This is interesting. It is also worth noting that England long ago abandoned the effort to produce most of their own foodstuffs. The point about agricultural machinery is well taken, though. The last time that England came close to feeding itself was during the Second World War when they made a serious drive to grow their own grain once again. It took several years, but they largely succeeded. They still, of course, relied heavily on imports, and with the submarine menace, that made it an anxious situation for them. Due largely to the efforts of the Royal Canadian Navy, which escorted more convoys that the United States Navy and the Royal Navy combined, and which convoyed food stuffs grown in Canada, the English never truly faced starvation--but they had to do without a lot of things, and that situation continued until long after the war.
Both Japan and France have been fanatical about producing enough food to feed themselves within their own territory. In both France and Japan, farmers remain a political force with power out of all proportion to their mere numbers. For the Japanese, the equation of rice-production to population has been a critical issue for more than a thousand years. Documents from the Tokugawa shogunate at the beginning of the 17th century show that average annual rice production was about 25,000,000 koku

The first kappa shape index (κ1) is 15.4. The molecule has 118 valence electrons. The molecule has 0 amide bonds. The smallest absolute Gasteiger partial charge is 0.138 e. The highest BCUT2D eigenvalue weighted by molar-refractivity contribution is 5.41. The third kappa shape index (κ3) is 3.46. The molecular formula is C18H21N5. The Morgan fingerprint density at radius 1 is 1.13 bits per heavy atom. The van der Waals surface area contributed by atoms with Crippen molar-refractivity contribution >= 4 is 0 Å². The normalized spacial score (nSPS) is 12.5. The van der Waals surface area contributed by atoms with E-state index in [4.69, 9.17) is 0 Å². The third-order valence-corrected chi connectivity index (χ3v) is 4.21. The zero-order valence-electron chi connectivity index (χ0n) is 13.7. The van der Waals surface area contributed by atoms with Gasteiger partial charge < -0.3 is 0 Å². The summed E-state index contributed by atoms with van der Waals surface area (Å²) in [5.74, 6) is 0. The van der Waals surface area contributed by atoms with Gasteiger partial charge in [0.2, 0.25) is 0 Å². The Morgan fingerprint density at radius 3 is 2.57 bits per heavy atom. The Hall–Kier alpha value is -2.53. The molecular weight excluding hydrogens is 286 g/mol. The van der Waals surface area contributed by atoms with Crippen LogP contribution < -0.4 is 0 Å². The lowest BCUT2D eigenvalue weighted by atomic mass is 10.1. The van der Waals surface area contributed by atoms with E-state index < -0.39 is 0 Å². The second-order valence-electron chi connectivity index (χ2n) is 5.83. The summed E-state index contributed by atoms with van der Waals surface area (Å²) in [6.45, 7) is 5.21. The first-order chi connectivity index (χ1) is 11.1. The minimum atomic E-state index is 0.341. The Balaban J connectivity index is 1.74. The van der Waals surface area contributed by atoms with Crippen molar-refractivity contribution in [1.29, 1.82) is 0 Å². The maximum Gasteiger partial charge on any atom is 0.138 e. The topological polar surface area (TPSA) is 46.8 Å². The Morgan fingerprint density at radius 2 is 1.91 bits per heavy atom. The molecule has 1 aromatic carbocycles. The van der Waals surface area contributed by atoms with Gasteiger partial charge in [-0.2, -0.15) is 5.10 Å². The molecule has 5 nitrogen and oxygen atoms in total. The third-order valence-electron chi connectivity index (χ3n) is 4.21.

. There is argument about exactly how much rice is in a koku
, but it is generally thought to have been 170 litres. The definition of the koku
for the purposes of the Japanese was the rice required to feed an adult male for one year. At the time in the Tokugawa shogunate when the country could expect a harvest of 25,000,000 koku
, the population of Japan was 30,000,000. That's cutting it pretty damned close. Even considering that women, children and the elderly probably didn't need a koku
to meet their rice needs for a year, it's obvious that there was no surplus. By 1900, Japan could no longer rely on producing enough rice to feed its population, and the seizure of Taiwan in 1895 and Korea in 1911 were prompted in large measure by the need to secure agricultural supplies. Today, they don't even come close. They still protect the home industry with very high tariffs on the importation of grain rice, but prepared rice products come almost exclusively from outside the country. In the case of sushi, the rice cakes upon which sashimi is served, the largest producer of the rice used is California.